To report the case of a child who developed acute respiratory distress syndrome (ARDS) from a pulmonary infection by adenovirus.
A female patient aged 2 years and 6 months, weighting 10,295 grams developed fever, productive cough and vomiting, later on progressing to ARDS despite initial therapy in accordance with the institutional protocol for ARDS treatment. The child evolved to refractory hypoxemia and hypercapnia, requiring high parameters of mechanical pulmonary ventilation and use of vasoactive agents. In the treatment escalation, the patient received steroids, inhaled nitric oxide (iNO), was submitted to the prone position, started oscillatory high-frequency ventilation (HFOV) and extracorporeal membrane oxygenation (ECMO) was indicated due to severe refractory hypoxemia. During this time, the patient’s clinical response was favorable to HFOV, improving oxygenation index and hypercapnia, allowing the reduction of vasoactive medications and mechanical ventilation parameters, and then the indication of ECMO was suspended. The patient was discharged after 26 days of hospital stay without respiratory or neurological sequelae.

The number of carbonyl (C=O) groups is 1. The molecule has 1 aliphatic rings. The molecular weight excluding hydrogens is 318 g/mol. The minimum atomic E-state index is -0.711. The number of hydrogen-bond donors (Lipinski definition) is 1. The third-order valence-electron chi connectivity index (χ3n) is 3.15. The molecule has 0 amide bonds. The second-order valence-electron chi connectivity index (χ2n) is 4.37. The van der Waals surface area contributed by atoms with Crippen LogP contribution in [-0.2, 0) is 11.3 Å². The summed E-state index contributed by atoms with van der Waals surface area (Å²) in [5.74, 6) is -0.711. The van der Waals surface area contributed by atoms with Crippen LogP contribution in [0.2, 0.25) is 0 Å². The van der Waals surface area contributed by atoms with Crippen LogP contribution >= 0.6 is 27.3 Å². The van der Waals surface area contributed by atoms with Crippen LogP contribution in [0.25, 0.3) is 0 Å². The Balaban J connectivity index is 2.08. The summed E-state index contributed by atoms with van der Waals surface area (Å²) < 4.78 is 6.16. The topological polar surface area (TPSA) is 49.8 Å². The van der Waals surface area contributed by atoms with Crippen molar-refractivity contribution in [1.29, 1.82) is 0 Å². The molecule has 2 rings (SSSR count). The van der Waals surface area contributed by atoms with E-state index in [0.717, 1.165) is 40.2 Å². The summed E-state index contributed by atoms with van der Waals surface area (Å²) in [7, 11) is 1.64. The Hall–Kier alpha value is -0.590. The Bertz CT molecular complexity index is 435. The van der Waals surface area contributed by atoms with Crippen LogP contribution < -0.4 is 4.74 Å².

Adenovirus infections occur mainly in infants and children under 5 years of age and represent 2 to 5% of respiratory diseases among pediatric patients. Although most children with adenovirus develop a mild upper respiratory tract disease, more severe cases can occur. ARDS is a serious pulmonary inflammatory process with alveolar damage and hypoxemic respiratory failure; Adenovirus pneumonia in children may manifest as severe pulmonary morbidity and respiratory failure that may require prolonged mechanical ventilation. Exclusive pulmonary recruitment and HFOV are advantageous therapeutic options.